We're calling this punch the Doppler Effect, because it seems to encapsulate the whole motion of approach, pass and recede that haunts me these days.
6 ounces Aperol
5 ounces Jim Beam
8 ounces prosecco
8 ounces soda water
2 1/2 ounces honey
2 1/2 ounces hot water
4 grapefruit wedges
3 sprigs rosemary
- Pour Aperol into a glass, add one rosemary sprig, cover and set aside for 24 to 48 hours at room temperature.
- Fill a medium-sized container or pan with water and freeze to make a large ice block.
- In a shaker, mix honey and hot water and shake well.
- Chill rosemary-infused Aperol, whiskey, and honey syrup for one hour then add to a punch bowl with the ice block. Squeeze grapefruit wedges into punch bowl and throw in the rinds. Add rosemary sprigs to garnish. Finish it off with the prosecco and soda water.
- Taste and adjust as necessary.
Pass on the Grass
Chances are, your hosts have been project planning and grinding for several days on the preparation, cooking and staging of this big day. By the time you and other guests arrive, they are running on not much more than fumes of adrenaline. They are all smiles but underneath it whimpering with exhaustion, pining for a second wind. If for nothing else than respect for them, lay off the weed at least until after dinner. You'll be doing yourself (and your date) a favor by not being the loser at the table scarfing everything down, failing to savor a single bite because munchies turned you into a slob. Your hosts didn't cripple themselves for this dinner party so some cat could go Cheech & Chong on the fruits of their labor. If you want to contract the munchies and gorge yourself, save it for any other day and Taco Bell.
That being said, fire and brimstone probably won't rain down if you sneak out for a one-hit in the window between the table clearing and the spread of pies being set. It's possible you'll need those munchies to excavate space in your gut for more food anyway. Just remember that if it's cold outside, the reefer stench will especially stick to your clothes, so beware who you chat up when you re-enter because they will smell it all over you.
Show and Tell
By now you should know not to show up empty handed to any party, not just Thanksgiving. If you don't, you can saddle up to the kid table. It's fine in some cases to grab a random bottle on your way to a dinner party, but for special occasions it's better to put some thought and heart into it. If it's wine you brought, at the table you might share some context about the bottle you chose. Say it's one of your favorites -- tell us when you discovered it and what you love about it. Or if it was recommended by the wine expert at your liquor store, share what you gathered from him/her. I know very little about wine -- that's my wife's department -- but I love learning from friends about wines they love. Those wines stand out to me when I'm roaming a liquor store and take me back to the dinner when I first tasted them.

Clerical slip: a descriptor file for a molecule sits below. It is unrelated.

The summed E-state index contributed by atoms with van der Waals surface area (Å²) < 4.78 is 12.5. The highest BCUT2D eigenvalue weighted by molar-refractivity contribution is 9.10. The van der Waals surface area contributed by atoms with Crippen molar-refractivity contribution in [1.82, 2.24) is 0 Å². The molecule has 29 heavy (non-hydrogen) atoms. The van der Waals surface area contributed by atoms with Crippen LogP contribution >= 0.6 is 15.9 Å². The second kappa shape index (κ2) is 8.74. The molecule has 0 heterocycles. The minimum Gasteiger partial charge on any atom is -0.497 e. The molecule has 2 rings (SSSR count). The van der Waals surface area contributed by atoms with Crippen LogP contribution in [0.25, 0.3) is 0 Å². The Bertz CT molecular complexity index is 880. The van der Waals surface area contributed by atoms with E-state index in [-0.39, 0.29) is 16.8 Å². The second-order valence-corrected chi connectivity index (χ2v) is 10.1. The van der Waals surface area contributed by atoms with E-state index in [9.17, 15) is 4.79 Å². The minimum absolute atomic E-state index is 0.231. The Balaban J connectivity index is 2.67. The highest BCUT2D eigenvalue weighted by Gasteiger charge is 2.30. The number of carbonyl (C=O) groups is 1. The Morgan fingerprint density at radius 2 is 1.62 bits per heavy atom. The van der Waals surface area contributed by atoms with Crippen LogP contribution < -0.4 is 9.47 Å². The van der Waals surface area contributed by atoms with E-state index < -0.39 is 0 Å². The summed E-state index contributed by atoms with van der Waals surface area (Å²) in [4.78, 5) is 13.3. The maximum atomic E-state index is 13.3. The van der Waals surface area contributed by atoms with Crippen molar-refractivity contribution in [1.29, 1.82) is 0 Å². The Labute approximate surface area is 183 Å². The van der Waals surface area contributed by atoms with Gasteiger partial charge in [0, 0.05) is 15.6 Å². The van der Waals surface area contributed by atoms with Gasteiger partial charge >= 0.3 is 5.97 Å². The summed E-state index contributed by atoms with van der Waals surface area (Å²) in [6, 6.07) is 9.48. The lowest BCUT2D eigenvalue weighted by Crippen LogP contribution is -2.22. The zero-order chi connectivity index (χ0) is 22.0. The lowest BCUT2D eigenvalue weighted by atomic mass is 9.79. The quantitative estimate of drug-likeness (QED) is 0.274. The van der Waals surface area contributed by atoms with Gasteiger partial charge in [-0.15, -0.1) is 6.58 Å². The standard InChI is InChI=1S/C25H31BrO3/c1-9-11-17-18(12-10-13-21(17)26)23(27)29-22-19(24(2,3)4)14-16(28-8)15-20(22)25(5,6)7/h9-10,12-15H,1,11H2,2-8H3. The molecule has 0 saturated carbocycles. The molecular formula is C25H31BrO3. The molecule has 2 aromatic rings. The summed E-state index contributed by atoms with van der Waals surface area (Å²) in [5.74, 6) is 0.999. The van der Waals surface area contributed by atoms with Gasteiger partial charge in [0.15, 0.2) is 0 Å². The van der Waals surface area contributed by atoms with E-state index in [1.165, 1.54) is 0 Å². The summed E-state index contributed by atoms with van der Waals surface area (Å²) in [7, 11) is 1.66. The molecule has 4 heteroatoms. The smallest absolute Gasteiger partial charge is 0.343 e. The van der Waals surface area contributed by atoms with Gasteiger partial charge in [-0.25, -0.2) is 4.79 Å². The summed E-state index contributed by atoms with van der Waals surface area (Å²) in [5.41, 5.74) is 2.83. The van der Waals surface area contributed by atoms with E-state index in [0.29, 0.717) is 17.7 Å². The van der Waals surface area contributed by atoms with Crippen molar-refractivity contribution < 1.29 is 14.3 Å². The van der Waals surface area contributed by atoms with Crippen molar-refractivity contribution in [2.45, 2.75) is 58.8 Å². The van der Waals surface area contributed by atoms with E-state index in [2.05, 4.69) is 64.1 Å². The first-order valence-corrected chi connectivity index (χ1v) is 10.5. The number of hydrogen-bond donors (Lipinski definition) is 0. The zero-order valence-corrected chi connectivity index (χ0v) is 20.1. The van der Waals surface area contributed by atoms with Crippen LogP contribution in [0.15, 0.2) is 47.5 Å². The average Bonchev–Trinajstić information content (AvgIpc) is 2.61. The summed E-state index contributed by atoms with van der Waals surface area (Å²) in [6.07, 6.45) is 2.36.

The same goes for whatever dish you contribute to the feast. Presumably there is some history or family tradition behind the side you offered to bring. Sharing that with us can only elevate the dish because of your thoughtful and loving disclosure.
If you brought weed, the safe bet is to keep that to yourself. Not everyone is cool with the mule.
Up your 'Thankful For' Game
It's unbearably cute when it's my son's turn to share what he's thankful for and he says that he is most thankful for his family. When a grownup says the same and passes the gavel it's a little unbearable. You've been around how long now and that's the best you can come up with? Ok, it's fine if your family is on the list of what you're thankful for, but it can't be the only thing. Give this one some serious thought and feel free to break the mold with any sort of heartfelt tangent. Odds are you've been engaged in little more than idle chitchat at the party up to this point. Greater odds are you hardly speak to your grandmother during the year in any way that leaves an impression of who you really are. This is your chance to move people, to give them a look behind the curtain. There are only a few times a year when you will be at the table with family and friends who matter to you the way these do, and you're running out of years. Tattoo the occasion with something that will make your grandmother well with tears, your mother blush, your kids giggle and your wife love you even more. Go out on a limb with this moment. You have it in you.
Throw a curveball this year. If you're the guy who perennially disappears to the television right after dinner and with age have developed a shred of self awareness, volunteer for the dish corps. You'll raise a few eyebrows and score some credibility. Maybe you typically ignore the kids bouncing off the walls at these gatherings. Chat one up this time around. It will endear you to the parents and you'll catch a spark of that buzz that kids can radiate.
On the topic of dishes, my wife chimes in from the peanut gallery to say that the new black is guest helpers who can package and store leftovers. Apparently dish help was so 2015, and this year it's all about the mad Tetris skills in the kitchen.
I'm setting the over/under for my own achievement of these suggestions at 2. My ambitions only go so far these days. In the meantime, I wish everyone a safe and warm Thanksgiving.
Editor's Note: Most of below is a post from Will's (dormant) personal blog, written last year and recycled for this year with a few upgrades. Wisdom like this tends to age well, so we're uncorking it and letting it breathe again here on P+K. Bon appetit!